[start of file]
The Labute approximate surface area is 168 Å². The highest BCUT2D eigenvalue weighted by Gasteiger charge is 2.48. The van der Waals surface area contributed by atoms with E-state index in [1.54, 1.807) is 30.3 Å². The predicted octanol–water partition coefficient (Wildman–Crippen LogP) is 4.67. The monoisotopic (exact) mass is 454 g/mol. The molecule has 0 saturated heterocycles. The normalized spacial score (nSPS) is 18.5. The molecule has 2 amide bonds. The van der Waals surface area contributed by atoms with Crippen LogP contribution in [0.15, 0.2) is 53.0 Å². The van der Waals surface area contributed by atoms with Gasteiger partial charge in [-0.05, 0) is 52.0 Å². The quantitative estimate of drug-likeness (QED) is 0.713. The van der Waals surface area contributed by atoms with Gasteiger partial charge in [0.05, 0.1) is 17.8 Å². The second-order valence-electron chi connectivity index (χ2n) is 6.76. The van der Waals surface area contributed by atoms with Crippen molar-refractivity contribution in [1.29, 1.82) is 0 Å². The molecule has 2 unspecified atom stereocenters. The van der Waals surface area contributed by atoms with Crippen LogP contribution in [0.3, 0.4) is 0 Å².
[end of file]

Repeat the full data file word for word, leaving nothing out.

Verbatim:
The Labute approximate surface area is 168 Å². The highest BCUT2D eigenvalue weighted by Gasteiger charge is 2.48. The van der Waals surface area contributed by atoms with E-state index in [1.54, 1.807) is 30.3 Å². The predicted octanol–water partition coefficient (Wildman–Crippen LogP) is 4.67. The monoisotopic (exact) mass is 454 g/mol. The molecule has 0 saturated heterocycles. The normalized spacial score (nSPS) is 18.5. The molecule has 2 amide bonds. The van der Waals surface area contributed by atoms with Crippen LogP contribution in [0.15, 0.2) is 53.0 Å². The van der Waals surface area contributed by atoms with Gasteiger partial charge in [-0.05, 0) is 52.0 Å². The quantitative estimate of drug-likeness (QED) is 0.713. The van der Waals surface area contributed by atoms with Gasteiger partial charge in [0.05, 0.1) is 17.8 Å². The second-order valence-electron chi connectivity index (χ2n) is 6.76. The van der Waals surface area contributed by atoms with Crippen molar-refractivity contribution in [1.29, 1.82) is 0 Å². The molecule has 2 unspecified atom stereocenters. The van der Waals surface area contributed by atoms with Crippen LogP contribution in [0.3, 0.4) is 0 Å².